1. Chicago Botanic Garden: The 385-acre, 2-million-plant facility in north suburban Glencoe, with 23 display gardens and natural areas on and around a group of nine islands in a series of lakes, is recognized as a world-class botanic garden, with respected and widely varied plantings. A new esplanade has just opened and a railway garden runs through twig models of Chicago landmarks. The garden also hosts a number of shows for specialized plant fanciers, such as those interested in roses, bonsai, daylilies or growing fruit trees. See www.ohwow.org.
2. The Morton Arboretum: The nationally known 1,700-acre outdoor plant museum in Lisle, once the estate of Morton Salt owner Joy Morton, has just added a new half-acre maze garden, a 4-acre children’s garden (due to open in September) and a new visitors center that employs many green building technologies, as well as renovated exhibit areas along the scenic roads and walking trails. It has collections of trees and shrubs from around the world and a restored prairie. See www.mortonarb.org.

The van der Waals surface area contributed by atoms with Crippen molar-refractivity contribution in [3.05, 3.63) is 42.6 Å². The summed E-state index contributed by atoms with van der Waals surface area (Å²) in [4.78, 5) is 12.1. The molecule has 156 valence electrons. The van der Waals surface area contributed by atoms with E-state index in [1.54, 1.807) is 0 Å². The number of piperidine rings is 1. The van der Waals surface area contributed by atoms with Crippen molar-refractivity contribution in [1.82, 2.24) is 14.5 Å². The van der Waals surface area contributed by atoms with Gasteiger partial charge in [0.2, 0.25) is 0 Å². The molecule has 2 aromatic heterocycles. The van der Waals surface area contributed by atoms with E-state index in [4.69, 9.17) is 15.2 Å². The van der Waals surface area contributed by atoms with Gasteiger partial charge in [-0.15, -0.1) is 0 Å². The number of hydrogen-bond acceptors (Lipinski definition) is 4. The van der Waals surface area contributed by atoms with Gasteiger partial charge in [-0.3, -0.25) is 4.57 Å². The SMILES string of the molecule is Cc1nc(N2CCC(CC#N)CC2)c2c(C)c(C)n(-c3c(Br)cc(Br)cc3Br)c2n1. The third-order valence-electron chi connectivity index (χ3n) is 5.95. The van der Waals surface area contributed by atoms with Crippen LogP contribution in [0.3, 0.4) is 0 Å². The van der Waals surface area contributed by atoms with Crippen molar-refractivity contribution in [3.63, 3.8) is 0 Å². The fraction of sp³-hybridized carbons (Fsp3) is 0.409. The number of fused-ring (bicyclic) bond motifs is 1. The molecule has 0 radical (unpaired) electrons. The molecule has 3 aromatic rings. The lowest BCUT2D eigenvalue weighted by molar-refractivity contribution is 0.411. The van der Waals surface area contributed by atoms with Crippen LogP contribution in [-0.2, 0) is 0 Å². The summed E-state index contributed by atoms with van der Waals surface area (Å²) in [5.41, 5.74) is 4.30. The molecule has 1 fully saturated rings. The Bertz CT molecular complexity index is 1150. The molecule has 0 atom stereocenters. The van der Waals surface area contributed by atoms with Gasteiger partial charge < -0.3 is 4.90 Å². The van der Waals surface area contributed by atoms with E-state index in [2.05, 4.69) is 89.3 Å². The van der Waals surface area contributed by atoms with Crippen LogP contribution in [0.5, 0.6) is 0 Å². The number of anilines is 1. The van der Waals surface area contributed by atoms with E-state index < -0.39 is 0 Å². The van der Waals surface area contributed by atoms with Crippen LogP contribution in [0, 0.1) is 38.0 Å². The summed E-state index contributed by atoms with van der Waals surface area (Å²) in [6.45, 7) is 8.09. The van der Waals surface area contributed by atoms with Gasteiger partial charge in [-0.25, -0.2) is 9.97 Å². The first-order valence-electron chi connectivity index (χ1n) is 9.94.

3. The Gardens at Ball: The 7-acre West Chicago display and trial garden of Ball Horticultural Co., where a major wholesale breeder and grower of annuals and perennials shows off its plants, will reopen in August after a complete redesign and renovation. This year, the garden will be open to the public from 9 a.m. to 3 p.m. Fridays in August. Call 888-800-0027.
4. Garfield Park Conservatory: The nearly 2-acre conservatory at 300 N. Central Park Ave. is the nation’s largest “garden under glass,” said Lisa Roberts, Chicago Park District director of conservatories, as well as a center for demonstration of urban horticulture techniques. This summer, an art installation of sculptures by Chicago artist Chris Garafalo called “Reciprocally Prickly” is installed in the conservatory’s Desert House. In August, the first phase of a new 6-acre outdoor garden exemplifying urban gardening will open north of the glasshouse. The conservatory has a summer market selling plants, garden ornaments and organic produce. Call 312-746-5100 or see www.garfield-conservatory.org.
5. Lincoln Park Conservatory: The smaller of the city’s two conservatories at 2391 N. Stockton Drive has elaborate formal gardens out front and an indoor collection of tropical plants, including orchids. This summer, it features an installation of cast aluminum sculptures by Carolyn Ottmer. Call 312-742-7529.
6. Chicago Flower & Garden Show: This annual 170,000-square-foot indoor flower show, held on Navy Pier in March, offers show gardens full of plants forced into bloom during late winter’s grayest days, in addition to seminars, vendors and gardening and cooking demonstrations. See www.chicagoflower.com.